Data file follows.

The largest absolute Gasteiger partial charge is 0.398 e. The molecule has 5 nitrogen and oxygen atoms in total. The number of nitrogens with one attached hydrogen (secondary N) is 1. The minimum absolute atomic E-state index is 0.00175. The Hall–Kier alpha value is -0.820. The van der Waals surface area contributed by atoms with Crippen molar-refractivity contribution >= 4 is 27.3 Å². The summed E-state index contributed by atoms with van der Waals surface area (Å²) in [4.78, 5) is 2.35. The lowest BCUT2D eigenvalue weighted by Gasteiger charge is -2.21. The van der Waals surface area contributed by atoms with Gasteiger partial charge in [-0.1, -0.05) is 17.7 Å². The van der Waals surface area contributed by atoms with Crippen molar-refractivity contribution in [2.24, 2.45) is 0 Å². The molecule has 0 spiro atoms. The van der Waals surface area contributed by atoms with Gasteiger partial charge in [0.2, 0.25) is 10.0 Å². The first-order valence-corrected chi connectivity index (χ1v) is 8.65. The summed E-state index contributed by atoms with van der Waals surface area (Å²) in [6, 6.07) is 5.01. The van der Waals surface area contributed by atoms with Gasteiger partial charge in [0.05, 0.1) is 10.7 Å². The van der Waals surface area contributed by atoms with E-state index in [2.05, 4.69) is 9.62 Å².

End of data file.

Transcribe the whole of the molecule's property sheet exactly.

The largest absolute Gasteiger partial charge is 0.398 e. The molecule has 5 nitrogen and oxygen atoms in total. The number of nitrogens with one attached hydrogen (secondary N) is 1. The minimum absolute atomic E-state index is 0.00175. The Hall–Kier alpha value is -0.820. The van der Waals surface area contributed by atoms with Crippen molar-refractivity contribution >= 4 is 27.3 Å². The summed E-state index contributed by atoms with van der Waals surface area (Å²) in [4.78, 5) is 2.35. The lowest BCUT2D eigenvalue weighted by Gasteiger charge is -2.21. The van der Waals surface area contributed by atoms with Gasteiger partial charge in [-0.1, -0.05) is 17.7 Å². The van der Waals surface area contributed by atoms with Crippen molar-refractivity contribution in [2.24, 2.45) is 0 Å². The molecule has 0 spiro atoms. The van der Waals surface area contributed by atoms with Gasteiger partial charge in [0.2, 0.25) is 10.0 Å². The first-order valence-corrected chi connectivity index (χ1v) is 8.65. The summed E-state index contributed by atoms with van der Waals surface area (Å²) in [6, 6.07) is 5.01. The van der Waals surface area contributed by atoms with Gasteiger partial charge in [0.05, 0.1) is 10.7 Å². The van der Waals surface area contributed by atoms with E-state index in [2.05, 4.69) is 9.62 Å².